The Most Amazing Space Stories This Week!
China launched the first-ever quantum-communication satellite, known as QUESS, atop a Long March-2D rocket from the Jiuquan Satellite Launch Center on Aug. 15, 2016 (Aug. 15 local time).
Credit: Xinhua/Jin Liwang

Ash from exploding stars is found in a fossil on Earth, a spacecraft prepares to visit an asteroid, and China launches a hack-proof satellite. These are our picks for the best space stories of the week.

Another force of nature

A new study suggests there may be five – not four – forces of nature. If true, this will drastically alter our understanding of the universe and dark matter.  [Full StoryHas a New, Fifth Force of Nature Been Found?]

Mars space station

Before humanity reaches the surface of Mars, they may first have to spend about a year orbiting the planet in a space station called "Mars Base Camp." That way astronauts can learn more about the potential risks of living on Mars before landing on the planet's surface. [Full StoryMars Space Station Could Pave Way for 1st Footsteps on Red Planet]

Hubble Space Telescope image of the red dwarf Proxima Centauri, which lies just 4.25 light-years from the sun.
Hubble Space Telescope image of the red dwarf Proxima Centauri, which lies just 4.25 light-years from the sun.
Credit: ESA/Hubble & NASA

Earth-like planet nearby

Astronomers at the European Southern Observatory (ESO) in Chile have found evidence for a potentially habitable planet revolving around Proxima Centauri, the star closest to the sun, according to a report in Der Spiegel. ESO is expected to make an official announcement later this month. [Full StoryDoes an Earth-Like Alien Planet Orbit the Sun's Closest Neighbor?]

Most powerful rocket ever

NASA's new Space Launch System (SLS) rocket, designed to carry astronauts to Mars, will be the most powerful rocket booster ever built. Until now, many have disputed the claim that SLS is so powerful, but now the SLS team has done the math to prove it. [Full StoryYes, NASA's New Megarocket Will Be More Powerful Than the Saturn V]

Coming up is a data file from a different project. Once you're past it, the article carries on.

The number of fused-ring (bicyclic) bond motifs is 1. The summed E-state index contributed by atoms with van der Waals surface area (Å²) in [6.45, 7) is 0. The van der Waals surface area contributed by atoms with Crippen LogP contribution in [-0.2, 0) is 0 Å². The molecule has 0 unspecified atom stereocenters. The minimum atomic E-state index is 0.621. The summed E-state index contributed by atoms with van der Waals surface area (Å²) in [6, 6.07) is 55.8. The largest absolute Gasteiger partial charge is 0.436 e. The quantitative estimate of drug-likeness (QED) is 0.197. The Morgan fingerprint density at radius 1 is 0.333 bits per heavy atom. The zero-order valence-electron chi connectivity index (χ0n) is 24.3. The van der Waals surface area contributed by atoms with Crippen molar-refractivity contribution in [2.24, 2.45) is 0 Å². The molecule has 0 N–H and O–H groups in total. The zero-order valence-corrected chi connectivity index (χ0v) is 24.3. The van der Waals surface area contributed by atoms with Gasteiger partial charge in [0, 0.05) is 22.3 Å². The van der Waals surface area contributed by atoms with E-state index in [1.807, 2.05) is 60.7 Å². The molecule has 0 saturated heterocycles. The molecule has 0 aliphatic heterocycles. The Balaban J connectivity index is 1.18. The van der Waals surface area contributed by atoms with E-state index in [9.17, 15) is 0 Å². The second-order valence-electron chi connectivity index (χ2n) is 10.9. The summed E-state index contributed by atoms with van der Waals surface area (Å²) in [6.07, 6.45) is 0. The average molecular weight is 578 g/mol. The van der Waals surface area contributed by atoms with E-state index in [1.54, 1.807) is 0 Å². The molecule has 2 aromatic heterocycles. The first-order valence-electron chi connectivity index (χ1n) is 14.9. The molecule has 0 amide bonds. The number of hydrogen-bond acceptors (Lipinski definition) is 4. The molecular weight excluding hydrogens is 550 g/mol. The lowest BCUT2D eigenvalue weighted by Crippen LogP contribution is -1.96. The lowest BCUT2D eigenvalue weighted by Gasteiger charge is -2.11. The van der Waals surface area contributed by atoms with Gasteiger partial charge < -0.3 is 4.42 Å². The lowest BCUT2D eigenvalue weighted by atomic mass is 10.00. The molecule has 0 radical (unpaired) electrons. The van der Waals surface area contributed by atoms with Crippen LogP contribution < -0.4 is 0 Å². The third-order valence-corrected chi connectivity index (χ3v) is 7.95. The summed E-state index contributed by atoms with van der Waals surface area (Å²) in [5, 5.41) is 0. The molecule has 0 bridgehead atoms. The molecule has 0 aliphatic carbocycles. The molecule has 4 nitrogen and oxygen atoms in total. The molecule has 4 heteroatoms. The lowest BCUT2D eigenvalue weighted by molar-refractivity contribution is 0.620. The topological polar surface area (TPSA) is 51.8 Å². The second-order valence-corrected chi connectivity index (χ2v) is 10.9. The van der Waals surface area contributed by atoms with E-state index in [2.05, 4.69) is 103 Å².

Space-time ripples

The astrophysics community wants NASA to start hunting for space-time ripples from space once more, according to a recent survey from the National Academies of Sciences, Engineering and Medicine. In particular, the space agency should renew its support for the European gravitational wave observatory, eLISA, the report states. [Full StoryUS Should Reenter Space-Based Hunt for Space-Time Ripples, Report Says]

Visiting an asteroid

In three weeks, NASA will launch an unmanned spacecraft to an asteroid named Bennu. The spacecraft, named OSIRIS-Rex, will collect a sample of the asteroid – without landing on its surface – and return it to Earth in 2023. [Full StoryNASA to Launch Asteroid-Sampling Mission in 3 Weeks]

Unhackable satellites

On Monday (Aug. 15) China launched the first-ever quantum satellite called QUESS. The satellites are designed to establish an unhackable communication system. But it will also provide insight into the bizarre physics behind quantum entanglement. [Full StoryChina Launches Pioneering 'Hack-Proof' Quantum-Communications Satellite]

Full Sturgeon moon

The full moon shone bright around the world this week, peaking on Thursday (Aug. 18). August's full moon is also called the Sturgeon moon. It gets this name from the sturgeon fish, because Native Americans believed these fish were easiest to catch. [Full StoryAugust Full Moon 2016: See the Lunar 'Sturgeon' Tonight]

Supernova ash on Earth

Scientists have found ash from supernovas, or exploding stars, in fossils of bacteria living here on Earth. The finding suggests an event that could have caused a mass extinction event on Earth. [Full StorySupernova Ashes Found in Fossils Hint at Extinction Event]

New Air Force satellites

The U.S. Air Force launched two satellites into on Friday (Aug. 19). These satellites are headed to their positions in geosynchronous orbit, where they will help protect military surveillance and communication satellites. [Full StoryUS Air Force Launches 2 Military Surveillance Satellites]

Email Hanneke Weitering at hweitering@space.com or follow her @hannekescience. Follow us @Spacedotcom, Facebookand Google+